Belfast Telegraph

Call State snoopers to account for spying on Amnesty International

By Patrick Corrigan

Ever since whistleblower Edward Snowden revealed the existence of the US and UK mass surveillance programmes two years ago, Amnesty International had been concerned that we ourselves might have been spied on.

This month the Investigatory Powers Tribunal, which oversees UK surveillance, confirmed that we had, indeed, been spied on by spooks at GCHQ.

We still don't know what private information they've been looking at, why it was of interest, who it was passed to, or if they're still spying on us.

We need answers. How was this allowed to happen and what justification could there be for such a violation of privacy and freedom of expression?

Amnesty conducts vital work all over the world, exposing human rights abuses and working with their victims, including here in Northern Ireland, where we are campaigning for a new mechanism to investigate Troubles-era human rights abuses and for an independent investigation of the Kincora child-abuse scandal.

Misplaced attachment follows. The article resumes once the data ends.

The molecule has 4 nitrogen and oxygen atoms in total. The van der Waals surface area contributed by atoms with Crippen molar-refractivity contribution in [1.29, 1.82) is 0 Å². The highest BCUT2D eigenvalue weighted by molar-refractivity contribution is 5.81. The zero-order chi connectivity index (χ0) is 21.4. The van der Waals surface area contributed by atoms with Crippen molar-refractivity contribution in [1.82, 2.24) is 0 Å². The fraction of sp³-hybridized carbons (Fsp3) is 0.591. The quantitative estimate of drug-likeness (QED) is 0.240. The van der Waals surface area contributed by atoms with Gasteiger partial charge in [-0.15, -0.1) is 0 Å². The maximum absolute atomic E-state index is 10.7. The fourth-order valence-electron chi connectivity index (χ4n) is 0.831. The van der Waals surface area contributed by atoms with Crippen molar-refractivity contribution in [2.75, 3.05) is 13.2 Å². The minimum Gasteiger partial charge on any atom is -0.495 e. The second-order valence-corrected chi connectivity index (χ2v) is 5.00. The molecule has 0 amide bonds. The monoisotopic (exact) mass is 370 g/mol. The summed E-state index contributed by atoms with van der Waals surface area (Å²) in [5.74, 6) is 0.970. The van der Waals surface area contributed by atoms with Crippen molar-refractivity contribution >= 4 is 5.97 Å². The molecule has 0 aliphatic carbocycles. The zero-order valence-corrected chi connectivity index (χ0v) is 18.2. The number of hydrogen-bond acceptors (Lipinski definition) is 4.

This sort of work is the normal business of a human rights organisation - holding the state and others to account.

How can we be expected to carry out our crucial work if confidential correspondence could end up in the hands of governments, including those potentially implicated in violations like the UK security services, or UK allies like the brutal Saudi regime?

A key measure of a free society is how it treats its charities and NGOs. Snooping on charities is straight out of the KGB handbook. Do we really want to live in this sort of surveillance State?

If they're snooping on the world's largest human rights organisation, then who's next? The Women's Institute? You?

This has gone too far. We need proper checks and balances, not emergency legislation and State snoopers put above the law.

The Prime Minister must explain why the Government is subjecting law-abiding organisations to surveillance. What is now required is an independent inquiry into GCHQ surveillance of civil society groups and proper oversight of the use of electronic eavesdropping powers.

It cannot come quickly enough.

  • Patrick Corrigan is Northern Ireland programme director of Amnesty International

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